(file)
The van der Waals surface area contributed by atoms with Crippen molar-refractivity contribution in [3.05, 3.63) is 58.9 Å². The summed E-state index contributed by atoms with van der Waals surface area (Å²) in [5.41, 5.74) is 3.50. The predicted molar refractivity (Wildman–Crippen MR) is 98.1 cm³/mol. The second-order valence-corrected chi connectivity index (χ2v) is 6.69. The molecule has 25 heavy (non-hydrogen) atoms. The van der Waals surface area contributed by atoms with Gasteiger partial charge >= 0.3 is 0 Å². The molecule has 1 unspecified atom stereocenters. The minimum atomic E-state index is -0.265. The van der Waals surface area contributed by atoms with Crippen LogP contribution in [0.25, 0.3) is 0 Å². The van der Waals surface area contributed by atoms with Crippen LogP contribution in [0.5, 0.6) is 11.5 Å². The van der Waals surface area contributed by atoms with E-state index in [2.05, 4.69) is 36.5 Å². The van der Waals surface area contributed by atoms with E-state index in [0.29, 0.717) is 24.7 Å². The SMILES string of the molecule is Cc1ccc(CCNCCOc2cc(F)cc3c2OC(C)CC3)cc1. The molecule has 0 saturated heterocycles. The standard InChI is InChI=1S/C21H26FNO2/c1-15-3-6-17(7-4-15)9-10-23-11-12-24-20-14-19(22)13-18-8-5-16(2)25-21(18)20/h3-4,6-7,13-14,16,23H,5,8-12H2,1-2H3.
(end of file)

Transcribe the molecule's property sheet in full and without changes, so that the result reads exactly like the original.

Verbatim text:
The van der Waals surface area contributed by atoms with Crippen molar-refractivity contribution in [3.05, 3.63) is 58.9 Å². The summed E-state index contributed by atoms with van der Waals surface area (Å²) in [5.41, 5.74) is 3.50. The predicted molar refractivity (Wildman–Crippen MR) is 98.1 cm³/mol. The second-order valence-corrected chi connectivity index (χ2v) is 6.69. The molecule has 25 heavy (non-hydrogen) atoms. The van der Waals surface area contributed by atoms with Gasteiger partial charge >= 0.3 is 0 Å². The molecule has 1 unspecified atom stereocenters. The minimum atomic E-state index is -0.265. The van der Waals surface area contributed by atoms with Crippen LogP contribution in [0.25, 0.3) is 0 Å². The van der Waals surface area contributed by atoms with Crippen LogP contribution in [0.5, 0.6) is 11.5 Å². The van der Waals surface area contributed by atoms with E-state index in [2.05, 4.69) is 36.5 Å². The van der Waals surface area contributed by atoms with E-state index in [0.29, 0.717) is 24.7 Å². The SMILES string of the molecule is Cc1ccc(CCNCCOc2cc(F)cc3c2OC(C)CC3)cc1. The molecule has 0 saturated heterocycles. The standard InChI is InChI=1S/C21H26FNO2/c1-15-3-6-17(7-4-15)9-10-23-11-12-24-20-14-19(22)13-18-8-5-16(2)25-21(18)20/h3-4,6-7,13-14,16,23H,5,8-12H2,1-2H3.